The purpose of this chapter is to provide an introduction to a paradigm shift in ways of thinking about current recordkeeping environments. We begin by explaining recordkeeping informatics, a continuum-based approach to managing authoritative information in the ever shifting, complex and technologically challenging times that confront all of us, including organizations.
We then develop these ideas through a case study of recordkeeping requirements for those who as children experience out-of-home care as a result of child welfare and protection policies. Out-of-home care is the term used in Australia for ‘the care of children and young people up to 18 years who are unable to live with their families, often due to child abuse and neglect. It involves the placement of a child or young person with alternate caregivers on a short- or long-term basis’ (Australian Institute of Family Studies, 2015). These experiences place lifelong identity, memory and accountability needs on the governments and organizations providing these services. Our case study will explore the macro and micro challenges that arise for individuals, organizations, governments and societies as a demonstration of the utility of recordkeeping informatics in designing archival futures in which multiple rights in records are embedded.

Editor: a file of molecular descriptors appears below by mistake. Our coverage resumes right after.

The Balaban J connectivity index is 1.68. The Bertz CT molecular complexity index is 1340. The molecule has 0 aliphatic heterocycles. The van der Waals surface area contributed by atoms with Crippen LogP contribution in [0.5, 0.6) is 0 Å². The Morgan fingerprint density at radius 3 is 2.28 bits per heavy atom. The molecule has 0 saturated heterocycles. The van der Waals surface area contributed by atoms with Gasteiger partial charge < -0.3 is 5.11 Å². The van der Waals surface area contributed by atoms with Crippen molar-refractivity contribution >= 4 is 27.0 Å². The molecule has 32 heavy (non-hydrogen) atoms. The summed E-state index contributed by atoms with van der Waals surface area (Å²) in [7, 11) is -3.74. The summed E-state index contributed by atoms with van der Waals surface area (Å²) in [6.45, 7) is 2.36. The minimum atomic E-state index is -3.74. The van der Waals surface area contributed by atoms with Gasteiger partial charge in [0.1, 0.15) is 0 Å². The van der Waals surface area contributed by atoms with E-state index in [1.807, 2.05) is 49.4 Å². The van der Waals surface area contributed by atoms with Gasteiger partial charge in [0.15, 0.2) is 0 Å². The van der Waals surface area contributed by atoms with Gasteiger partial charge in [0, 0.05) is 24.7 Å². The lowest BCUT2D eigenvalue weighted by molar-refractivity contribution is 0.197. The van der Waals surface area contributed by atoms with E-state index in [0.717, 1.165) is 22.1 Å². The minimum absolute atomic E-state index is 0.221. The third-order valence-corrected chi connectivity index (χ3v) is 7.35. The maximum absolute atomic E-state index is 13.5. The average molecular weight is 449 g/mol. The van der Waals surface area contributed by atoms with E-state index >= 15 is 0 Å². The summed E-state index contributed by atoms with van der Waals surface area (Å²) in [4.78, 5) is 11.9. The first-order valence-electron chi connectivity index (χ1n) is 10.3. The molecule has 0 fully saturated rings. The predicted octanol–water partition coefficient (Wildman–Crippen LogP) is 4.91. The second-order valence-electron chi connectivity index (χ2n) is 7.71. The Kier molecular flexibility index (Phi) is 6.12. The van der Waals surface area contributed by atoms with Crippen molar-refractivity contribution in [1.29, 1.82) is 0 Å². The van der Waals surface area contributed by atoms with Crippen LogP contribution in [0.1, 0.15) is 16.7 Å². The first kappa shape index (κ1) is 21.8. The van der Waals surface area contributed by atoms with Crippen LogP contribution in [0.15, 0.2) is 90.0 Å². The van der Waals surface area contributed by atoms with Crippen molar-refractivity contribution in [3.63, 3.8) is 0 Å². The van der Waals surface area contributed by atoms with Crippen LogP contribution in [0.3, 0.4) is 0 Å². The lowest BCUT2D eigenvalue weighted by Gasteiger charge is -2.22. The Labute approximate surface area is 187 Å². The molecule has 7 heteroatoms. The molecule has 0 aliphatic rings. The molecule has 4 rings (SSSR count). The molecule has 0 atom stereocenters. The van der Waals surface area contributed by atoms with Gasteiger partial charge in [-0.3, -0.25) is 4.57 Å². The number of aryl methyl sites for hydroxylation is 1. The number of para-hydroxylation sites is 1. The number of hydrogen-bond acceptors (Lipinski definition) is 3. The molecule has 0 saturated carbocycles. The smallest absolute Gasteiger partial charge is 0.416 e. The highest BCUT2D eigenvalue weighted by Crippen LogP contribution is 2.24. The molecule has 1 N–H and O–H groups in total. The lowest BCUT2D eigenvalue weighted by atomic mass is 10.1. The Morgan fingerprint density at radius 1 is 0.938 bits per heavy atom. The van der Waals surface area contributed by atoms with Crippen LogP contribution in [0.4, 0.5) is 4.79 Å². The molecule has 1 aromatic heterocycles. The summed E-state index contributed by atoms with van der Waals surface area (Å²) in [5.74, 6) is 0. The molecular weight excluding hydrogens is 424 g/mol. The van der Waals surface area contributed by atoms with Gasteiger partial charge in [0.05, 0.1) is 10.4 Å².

The development of recordkeeping informatics has been underway for the past eight years. The original motivation for this work was the need for an up-to-date textbook based on records continuum thinking to support teaching and learning for contemporary recordkeeping. The second edition of Jay Kennedy and Cherryl Schauder's Records Management: a guide to corporate record keeping (1998), is the only title currently in print to fit the bill, but its publication date means that the content, although still valid, is inevitably dated. During our first meeting to discuss the outline of an updated text, it became clear that it would not be possible to address contemporary recordkeeping requirements adequately within the constraints of what had developed as a discipline and occupation in the paper world.
The definition of informatics that we use explains the discipline as ‘the science of information. It studies the representation, processing, and communication of information in natural and artificial systems. Since computers, individuals and organizations all process information, informatics has computational, cognitive and social aspects’ (Fourman, 2003, 237–8).